A real-time prediction algorithm can help physicians identify clinically stable patients that can be safely removed from overnight vital sign checks to improve sleep, according to a study published in JAMA Internal Medicine.

Insomnia is common among hospitalized patients, often because of nighttime vital sign checks. Prior research has shown that these iatrogenic interruptions could be reduced in low-risk medical inpatients. Recognizing the effect of sleep promotion clinical decision support (CDS) required the use of a randomized control group.

The objective of this randomized clinical trial was to determine whether an algorithm in a real-time CDS tool could help physicians appropriately select low-risk patients and successfully promote their sleep.


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Researchers analyzed vital signs of inpatient encounters for general medicine services at the University of California, San Francisco, Medical Center to develop the prediction algorithm. A logistic regression model trained on 70% of the data set was able to correctly predict most vital signs (84% normal nighttime vital signs; 70% abnormal vital signs). The model triggered a sleep promotion vitals (SPV) CDS alert in electronic health records (EHR) to indicate to the primary team members during the day that the patient was 90% likely to have normal vital signs during the upcoming night. The doctor could then choose to order SPV, delay notification for 1 hour, or delay until the next day.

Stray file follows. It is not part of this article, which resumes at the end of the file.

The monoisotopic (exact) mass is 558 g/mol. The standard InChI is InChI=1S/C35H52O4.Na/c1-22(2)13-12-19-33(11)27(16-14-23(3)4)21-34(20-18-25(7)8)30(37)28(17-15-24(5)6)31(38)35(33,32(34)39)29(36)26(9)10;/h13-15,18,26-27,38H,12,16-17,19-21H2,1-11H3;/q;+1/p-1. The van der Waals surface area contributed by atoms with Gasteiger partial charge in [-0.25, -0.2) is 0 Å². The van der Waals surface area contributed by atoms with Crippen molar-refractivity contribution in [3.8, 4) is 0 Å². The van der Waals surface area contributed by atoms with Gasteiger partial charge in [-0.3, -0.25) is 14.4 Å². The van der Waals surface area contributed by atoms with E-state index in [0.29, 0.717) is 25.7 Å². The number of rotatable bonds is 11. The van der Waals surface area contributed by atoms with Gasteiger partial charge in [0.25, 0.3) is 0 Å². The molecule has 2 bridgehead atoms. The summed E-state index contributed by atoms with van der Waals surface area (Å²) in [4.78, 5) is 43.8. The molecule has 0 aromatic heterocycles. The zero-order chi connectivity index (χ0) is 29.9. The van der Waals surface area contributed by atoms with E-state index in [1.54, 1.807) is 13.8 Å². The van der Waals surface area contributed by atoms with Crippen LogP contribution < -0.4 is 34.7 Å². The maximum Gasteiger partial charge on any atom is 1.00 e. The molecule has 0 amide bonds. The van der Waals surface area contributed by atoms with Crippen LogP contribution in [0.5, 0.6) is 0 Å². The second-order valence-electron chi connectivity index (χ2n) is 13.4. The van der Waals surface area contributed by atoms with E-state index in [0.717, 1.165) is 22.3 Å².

A total of 1930 inpatient encounters from March 11 to November 24, 2019 were randomized to physician notification (n=966; 41% women aged 53±15 years) and without notification (n=964).

Physicians who received notification could order SPV. Encounters with this order nearly doubled (770 vs 430; P <.001) before a 31% reduction in encounter-level blood pressure checks per night (0.97 vs 1.41; P <.001).

Delirium (Nursing Delirium Screening Scale (Nu-DESC) score of at least 2) was similar between the intervention and usual care groups (108 vs 123).

Individuals in the intervention arm had more sleep opportunity compared with the control individuals (4.95±1.45 vs 4.57±1.30; P <.001).

The 5% of patients (53 intervention group individuals; 49 control individuals) who completed a discharge survey did not report significantly different noise in or around their room at night. Safety outcomes were similar among the groups.

Study limitations include the reliance of the predictive algorithm on data derived from the researchers’ institution, rate of carrying out SPV orders, and encounter-level randomization.

“While this randomized clinical trial found no difference between groups in the primary outcome, delirium incidence, the secondary findings indicate that a real-time prediction algorithm embedded within a clinical decision support tool in the electronic health record can help physicians identify clinically stable patients who can forgo routine vital sign checks, safely giving them greater opportunity to sleep,” the researchers stated.

They also noted that the algorithm may be useful for assessing need for continuous cardiac monitoring, higher level of care, and routine daily blood tests.

Reference

Najafi N, Robinson A, Pletcher MJ, et al. Effectiveness of an analytics-based intervention for reducing sleep interruption in hospitalized patients: a randomized clinical trial. JAMA Int Med. Published online December 28, 2021. doi:10.1001/jamainternmed.2021.7387